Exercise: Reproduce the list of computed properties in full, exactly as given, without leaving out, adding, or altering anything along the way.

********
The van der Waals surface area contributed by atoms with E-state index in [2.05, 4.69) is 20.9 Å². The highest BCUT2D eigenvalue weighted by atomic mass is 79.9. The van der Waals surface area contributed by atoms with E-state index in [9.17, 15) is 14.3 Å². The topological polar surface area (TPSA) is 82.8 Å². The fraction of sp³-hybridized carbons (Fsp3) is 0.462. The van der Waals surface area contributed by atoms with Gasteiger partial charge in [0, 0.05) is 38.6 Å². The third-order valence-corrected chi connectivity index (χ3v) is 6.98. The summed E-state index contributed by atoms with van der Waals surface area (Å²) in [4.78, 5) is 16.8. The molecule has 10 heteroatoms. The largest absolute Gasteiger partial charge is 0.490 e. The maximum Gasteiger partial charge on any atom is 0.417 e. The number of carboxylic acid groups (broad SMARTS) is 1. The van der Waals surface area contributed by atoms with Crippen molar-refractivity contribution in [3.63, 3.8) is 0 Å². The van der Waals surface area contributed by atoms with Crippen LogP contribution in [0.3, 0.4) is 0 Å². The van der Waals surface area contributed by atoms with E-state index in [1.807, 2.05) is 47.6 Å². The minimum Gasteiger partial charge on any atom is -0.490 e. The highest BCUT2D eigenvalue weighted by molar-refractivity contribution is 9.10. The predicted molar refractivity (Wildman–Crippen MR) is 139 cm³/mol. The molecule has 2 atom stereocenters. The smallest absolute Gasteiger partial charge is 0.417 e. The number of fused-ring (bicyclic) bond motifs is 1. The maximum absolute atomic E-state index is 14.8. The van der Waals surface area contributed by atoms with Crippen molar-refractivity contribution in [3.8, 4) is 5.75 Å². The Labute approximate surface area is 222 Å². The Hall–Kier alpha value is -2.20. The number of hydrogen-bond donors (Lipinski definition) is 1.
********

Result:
The van der Waals surface area contributed by atoms with E-state index in [2.05, 4.69) is 20.9 Å². The highest BCUT2D eigenvalue weighted by atomic mass is 79.9. The van der Waals surface area contributed by atoms with E-state index in [9.17, 15) is 14.3 Å². The topological polar surface area (TPSA) is 82.8 Å². The fraction of sp³-hybridized carbons (Fsp3) is 0.462. The van der Waals surface area contributed by atoms with Gasteiger partial charge in [0, 0.05) is 38.6 Å². The third-order valence-corrected chi connectivity index (χ3v) is 6.98. The summed E-state index contributed by atoms with van der Waals surface area (Å²) in [4.78, 5) is 16.8. The molecule has 10 heteroatoms. The largest absolute Gasteiger partial charge is 0.490 e. The maximum Gasteiger partial charge on any atom is 0.417 e. The number of carboxylic acid groups (broad SMARTS) is 1. The van der Waals surface area contributed by atoms with Crippen molar-refractivity contribution in [3.63, 3.8) is 0 Å². The van der Waals surface area contributed by atoms with Crippen LogP contribution in [0.3, 0.4) is 0 Å². The van der Waals surface area contributed by atoms with E-state index in [1.807, 2.05) is 47.6 Å². The minimum Gasteiger partial charge on any atom is -0.490 e. The highest BCUT2D eigenvalue weighted by molar-refractivity contribution is 9.10. The predicted molar refractivity (Wildman–Crippen MR) is 139 cm³/mol. The molecule has 2 atom stereocenters. The smallest absolute Gasteiger partial charge is 0.417 e. The number of fused-ring (bicyclic) bond motifs is 1. The maximum absolute atomic E-state index is 14.8. The van der Waals surface area contributed by atoms with Crippen molar-refractivity contribution in [3.8, 4) is 5.75 Å². The Labute approximate surface area is 222 Å². The Hall–Kier alpha value is -2.20. The number of hydrogen-bond donors (Lipinski definition) is 1.